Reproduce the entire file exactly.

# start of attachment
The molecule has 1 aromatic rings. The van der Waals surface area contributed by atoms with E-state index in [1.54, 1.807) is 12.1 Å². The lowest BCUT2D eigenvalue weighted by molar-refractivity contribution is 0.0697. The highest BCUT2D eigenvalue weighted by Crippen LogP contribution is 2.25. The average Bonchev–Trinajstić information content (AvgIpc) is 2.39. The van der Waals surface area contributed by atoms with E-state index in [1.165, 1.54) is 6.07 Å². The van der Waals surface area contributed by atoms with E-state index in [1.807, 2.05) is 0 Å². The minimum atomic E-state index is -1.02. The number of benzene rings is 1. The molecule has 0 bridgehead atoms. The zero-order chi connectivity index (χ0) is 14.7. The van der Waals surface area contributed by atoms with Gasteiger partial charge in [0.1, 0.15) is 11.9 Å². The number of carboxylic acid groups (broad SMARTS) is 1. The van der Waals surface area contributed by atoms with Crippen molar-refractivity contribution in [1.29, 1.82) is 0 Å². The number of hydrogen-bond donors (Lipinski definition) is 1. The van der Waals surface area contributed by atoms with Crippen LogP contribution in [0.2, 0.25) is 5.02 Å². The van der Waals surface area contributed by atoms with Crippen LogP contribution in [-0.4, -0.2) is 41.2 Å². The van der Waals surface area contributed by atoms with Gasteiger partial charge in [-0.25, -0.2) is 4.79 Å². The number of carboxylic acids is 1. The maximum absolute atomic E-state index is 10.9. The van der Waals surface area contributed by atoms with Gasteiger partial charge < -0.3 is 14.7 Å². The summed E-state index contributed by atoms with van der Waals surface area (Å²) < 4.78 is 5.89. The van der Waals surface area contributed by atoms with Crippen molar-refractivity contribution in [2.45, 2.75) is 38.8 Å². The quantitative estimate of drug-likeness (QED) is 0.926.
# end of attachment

The molecule has 1 aromatic rings. The van der Waals surface area contributed by atoms with E-state index in [1.54, 1.807) is 12.1 Å². The lowest BCUT2D eigenvalue weighted by molar-refractivity contribution is 0.0697. The highest BCUT2D eigenvalue weighted by Crippen LogP contribution is 2.25. The average Bonchev–Trinajstić information content (AvgIpc) is 2.39. The van der Waals surface area contributed by atoms with E-state index in [1.165, 1.54) is 6.07 Å². The van der Waals surface area contributed by atoms with E-state index in [1.807, 2.05) is 0 Å². The minimum atomic E-state index is -1.02. The number of benzene rings is 1. The molecule has 0 bridgehead atoms. The zero-order chi connectivity index (χ0) is 14.7. The van der Waals surface area contributed by atoms with Gasteiger partial charge in [0.1, 0.15) is 11.9 Å². The number of carboxylic acid groups (broad SMARTS) is 1. The van der Waals surface area contributed by atoms with Crippen molar-refractivity contribution in [1.29, 1.82) is 0 Å². The number of hydrogen-bond donors (Lipinski definition) is 1. The van der Waals surface area contributed by atoms with Crippen LogP contribution in [0.2, 0.25) is 5.02 Å². The van der Waals surface area contributed by atoms with Crippen LogP contribution in [-0.4, -0.2) is 41.2 Å². The van der Waals surface area contributed by atoms with Gasteiger partial charge in [-0.25, -0.2) is 4.79 Å². The number of carboxylic acids is 1. The maximum absolute atomic E-state index is 10.9. The van der Waals surface area contributed by atoms with Gasteiger partial charge < -0.3 is 14.7 Å². The summed E-state index contributed by atoms with van der Waals surface area (Å²) < 4.78 is 5.89. The van der Waals surface area contributed by atoms with Crippen molar-refractivity contribution in [2.45, 2.75) is 38.8 Å². The quantitative estimate of drug-likeness (QED) is 0.926.